ORIGINAL RESEARCH article
Red Flags: Clinical Signs for Identifying Autoimmune Encephalitis in Psychiatric Patients
- 1Autoimmune Encephalopathies Group, German Center for Neurodegenerative Diseases (DZNE) Berlin, Berlin, Germany
- 2Department of Neurology and Experimental Neurology, Charité – Universitätsmedizin Berlin, Berlin, Germany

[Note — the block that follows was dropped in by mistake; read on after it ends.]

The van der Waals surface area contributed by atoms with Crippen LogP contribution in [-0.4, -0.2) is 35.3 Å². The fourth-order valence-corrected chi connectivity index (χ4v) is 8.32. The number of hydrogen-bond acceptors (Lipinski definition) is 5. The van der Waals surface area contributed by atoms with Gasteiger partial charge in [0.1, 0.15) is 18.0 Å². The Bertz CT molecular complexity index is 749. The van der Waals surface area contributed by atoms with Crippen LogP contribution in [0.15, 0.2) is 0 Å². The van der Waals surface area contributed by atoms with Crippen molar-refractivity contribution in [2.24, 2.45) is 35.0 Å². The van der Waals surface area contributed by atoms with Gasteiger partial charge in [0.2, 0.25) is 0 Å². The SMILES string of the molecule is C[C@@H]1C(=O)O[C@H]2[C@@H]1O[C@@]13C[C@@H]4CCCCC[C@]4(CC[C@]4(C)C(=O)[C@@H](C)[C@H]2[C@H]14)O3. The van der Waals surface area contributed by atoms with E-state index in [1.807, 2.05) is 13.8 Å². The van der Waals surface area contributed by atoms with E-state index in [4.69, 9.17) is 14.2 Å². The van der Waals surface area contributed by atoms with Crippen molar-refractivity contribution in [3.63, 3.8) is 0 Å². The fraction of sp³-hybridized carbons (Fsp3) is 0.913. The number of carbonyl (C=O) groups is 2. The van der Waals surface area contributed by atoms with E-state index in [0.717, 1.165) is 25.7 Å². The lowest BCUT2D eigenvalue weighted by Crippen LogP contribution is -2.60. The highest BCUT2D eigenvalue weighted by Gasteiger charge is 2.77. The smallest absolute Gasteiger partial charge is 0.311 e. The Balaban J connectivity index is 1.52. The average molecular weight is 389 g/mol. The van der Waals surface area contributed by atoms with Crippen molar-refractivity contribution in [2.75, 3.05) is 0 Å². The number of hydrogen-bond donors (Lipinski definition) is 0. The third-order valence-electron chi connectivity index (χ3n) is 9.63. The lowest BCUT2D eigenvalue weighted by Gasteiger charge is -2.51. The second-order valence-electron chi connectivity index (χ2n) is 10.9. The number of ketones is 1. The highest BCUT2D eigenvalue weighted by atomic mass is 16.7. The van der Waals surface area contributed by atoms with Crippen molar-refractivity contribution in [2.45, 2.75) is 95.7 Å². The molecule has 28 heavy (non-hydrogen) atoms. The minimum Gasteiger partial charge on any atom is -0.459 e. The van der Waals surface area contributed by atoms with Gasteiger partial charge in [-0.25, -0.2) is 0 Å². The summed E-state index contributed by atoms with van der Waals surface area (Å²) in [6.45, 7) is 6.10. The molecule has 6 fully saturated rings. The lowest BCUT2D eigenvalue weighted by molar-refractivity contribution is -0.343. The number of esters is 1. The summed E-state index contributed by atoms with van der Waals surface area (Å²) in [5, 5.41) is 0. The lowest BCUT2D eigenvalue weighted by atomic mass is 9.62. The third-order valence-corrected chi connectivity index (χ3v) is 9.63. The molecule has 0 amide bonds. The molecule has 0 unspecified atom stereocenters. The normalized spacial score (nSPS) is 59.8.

Autoimmune mechanisms causing diverse psychiatric symptoms are increasingly recognized and brought about a paradigm shift in neuropsychiatry. Identification of underlying antibodies against neuronal ion channels or receptors led to the speculation that a number of patients go misdiagnosed with a primary psychiatric disease. However, there is no clear consensus which clinical signs in psychiatric patients should prompt further investigations including measurement of anti-neuronal autoantibodies. We therefore aimed to analyze the presenting symptoms in patients with autoimmune encephalitis and the time between symptom onset and initiation of antibody diagnostics. For this, we recruited 100 patients from the Charité Center for Autoimmune Encephalitis between May and October 2016, including all types of autoimmune encephalitides. Psychiatric abnormalities were the most common clinical symptoms and were the presenting sign in 60%. One-third of patients were initially hospitalized in a psychiatric ward. All patients positive for antibodies against the N-methyl-d-aspartate receptor showed behavioral changes, hallucinations, memory deficits, catatonia, or delusions. Patients positive for antibodies against other cell surface or intracellular antigens were often hospitalized with a psychosomatic diagnosis. The time between occurrence of first symptoms and antibody testing was often alarmingly prolonged. In patients with symptom onset between 2013 and 2016, the mean delay was 74 days, in cases diagnosed between 2007 and 2012 even 483 days, suggesting though that increased awareness of this novel disease group helped to expedite proper diagnosis and treatment. By analyzing the medical records in detail, we identified clinical signs that may help to assist in earlier diagnosis, including seizures, catatonia, autonomic instability, or hyperkinesia. Indeed, reanalyzing the whole cohort using these “red flags” led to a 58% reduction of time between symptom onset and diagnosis. We conclude that the timely diagnosis of an autoimmune psychiatric disease can be facilitated by use of the described clinical warning signs, likely enabling earlier immunotherapy and better prognosis. Also, the threshold for cerebrospinal fluid analysis and autoantibody testing should be low.